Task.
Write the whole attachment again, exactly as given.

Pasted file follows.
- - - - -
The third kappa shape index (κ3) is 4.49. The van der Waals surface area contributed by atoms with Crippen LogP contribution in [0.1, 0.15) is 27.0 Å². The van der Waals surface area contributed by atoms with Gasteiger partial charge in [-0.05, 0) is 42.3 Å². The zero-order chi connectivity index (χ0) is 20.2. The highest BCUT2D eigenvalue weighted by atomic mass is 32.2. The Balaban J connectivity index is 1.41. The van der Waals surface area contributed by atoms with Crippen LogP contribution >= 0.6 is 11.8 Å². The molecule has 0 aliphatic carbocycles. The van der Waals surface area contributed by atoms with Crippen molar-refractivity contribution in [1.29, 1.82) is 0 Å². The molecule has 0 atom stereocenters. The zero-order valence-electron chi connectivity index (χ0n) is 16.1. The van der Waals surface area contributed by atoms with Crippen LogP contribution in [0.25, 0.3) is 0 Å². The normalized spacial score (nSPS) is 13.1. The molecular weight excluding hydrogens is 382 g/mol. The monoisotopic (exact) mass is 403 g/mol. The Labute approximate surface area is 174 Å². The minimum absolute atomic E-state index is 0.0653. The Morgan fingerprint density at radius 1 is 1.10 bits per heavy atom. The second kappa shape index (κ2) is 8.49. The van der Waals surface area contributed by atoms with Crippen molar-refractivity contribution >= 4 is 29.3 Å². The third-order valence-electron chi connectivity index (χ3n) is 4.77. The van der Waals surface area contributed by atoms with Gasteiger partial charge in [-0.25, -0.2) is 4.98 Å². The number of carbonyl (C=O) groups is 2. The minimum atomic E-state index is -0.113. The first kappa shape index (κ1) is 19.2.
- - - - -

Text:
The third kappa shape index (κ3) is 4.49. The van der Waals surface area contributed by atoms with Crippen LogP contribution in [0.1, 0.15) is 27.0 Å². The van der Waals surface area contributed by atoms with Gasteiger partial charge in [-0.05, 0) is 42.3 Å². The zero-order chi connectivity index (χ0) is 20.2. The highest BCUT2D eigenvalue weighted by atomic mass is 32.2. The Balaban J connectivity index is 1.41. The van der Waals surface area contributed by atoms with Crippen LogP contribution >= 0.6 is 11.8 Å². The molecule has 0 aliphatic carbocycles. The van der Waals surface area contributed by atoms with Crippen molar-refractivity contribution in [1.29, 1.82) is 0 Å². The molecule has 0 atom stereocenters. The zero-order valence-electron chi connectivity index (χ0n) is 16.1. The van der Waals surface area contributed by atoms with Crippen LogP contribution in [0.25, 0.3) is 0 Å². The normalized spacial score (nSPS) is 13.1. The molecular weight excluding hydrogens is 382 g/mol. The monoisotopic (exact) mass is 403 g/mol. The Labute approximate surface area is 174 Å². The minimum absolute atomic E-state index is 0.0653. The Morgan fingerprint density at radius 1 is 1.10 bits per heavy atom. The second kappa shape index (κ2) is 8.49. The van der Waals surface area contributed by atoms with Crippen molar-refractivity contribution >= 4 is 29.3 Å². The third-order valence-electron chi connectivity index (χ3n) is 4.77. The van der Waals surface area contributed by atoms with Gasteiger partial charge in [-0.25, -0.2) is 4.98 Å². The number of carbonyl (C=O) groups is 2. The minimum atomic E-state index is -0.113. The first kappa shape index (κ1) is 19.2.